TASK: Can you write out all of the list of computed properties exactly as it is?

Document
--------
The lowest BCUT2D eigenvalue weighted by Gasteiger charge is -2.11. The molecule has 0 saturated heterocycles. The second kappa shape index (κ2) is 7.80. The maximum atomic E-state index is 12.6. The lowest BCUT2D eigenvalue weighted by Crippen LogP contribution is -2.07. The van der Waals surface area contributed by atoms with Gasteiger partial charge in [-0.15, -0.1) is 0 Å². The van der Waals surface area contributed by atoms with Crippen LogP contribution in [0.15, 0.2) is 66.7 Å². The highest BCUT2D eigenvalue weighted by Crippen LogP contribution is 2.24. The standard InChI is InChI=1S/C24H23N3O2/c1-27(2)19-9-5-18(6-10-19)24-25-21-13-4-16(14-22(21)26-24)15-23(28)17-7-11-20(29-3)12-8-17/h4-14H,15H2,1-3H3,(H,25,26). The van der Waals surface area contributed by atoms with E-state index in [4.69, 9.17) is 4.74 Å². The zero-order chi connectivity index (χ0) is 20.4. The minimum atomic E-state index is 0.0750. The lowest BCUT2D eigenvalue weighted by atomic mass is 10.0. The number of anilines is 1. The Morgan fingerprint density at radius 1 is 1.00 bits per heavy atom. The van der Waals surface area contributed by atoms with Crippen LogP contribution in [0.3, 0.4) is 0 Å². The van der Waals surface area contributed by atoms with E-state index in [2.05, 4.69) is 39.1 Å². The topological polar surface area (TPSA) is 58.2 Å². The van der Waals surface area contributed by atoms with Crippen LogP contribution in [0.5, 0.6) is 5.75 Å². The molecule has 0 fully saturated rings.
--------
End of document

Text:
The lowest BCUT2D eigenvalue weighted by Gasteiger charge is -2.11. The molecule has 0 saturated heterocycles. The second kappa shape index (κ2) is 7.80. The maximum atomic E-state index is 12.6. The lowest BCUT2D eigenvalue weighted by Crippen LogP contribution is -2.07. The van der Waals surface area contributed by atoms with Gasteiger partial charge in [-0.15, -0.1) is 0 Å². The van der Waals surface area contributed by atoms with Crippen LogP contribution in [0.15, 0.2) is 66.7 Å². The highest BCUT2D eigenvalue weighted by Crippen LogP contribution is 2.24. The standard InChI is InChI=1S/C24H23N3O2/c1-27(2)19-9-5-18(6-10-19)24-25-21-13-4-16(14-22(21)26-24)15-23(28)17-7-11-20(29-3)12-8-17/h4-14H,15H2,1-3H3,(H,25,26). The van der Waals surface area contributed by atoms with E-state index in [4.69, 9.17) is 4.74 Å². The zero-order chi connectivity index (χ0) is 20.4. The minimum atomic E-state index is 0.0750. The lowest BCUT2D eigenvalue weighted by atomic mass is 10.0. The number of anilines is 1. The Morgan fingerprint density at radius 1 is 1.00 bits per heavy atom. The van der Waals surface area contributed by atoms with Crippen LogP contribution in [0.3, 0.4) is 0 Å². The van der Waals surface area contributed by atoms with E-state index in [2.05, 4.69) is 39.1 Å². The topological polar surface area (TPSA) is 58.2 Å². The van der Waals surface area contributed by atoms with Crippen LogP contribution in [0.5, 0.6) is 5.75 Å². The molecule has 0 fully saturated rings.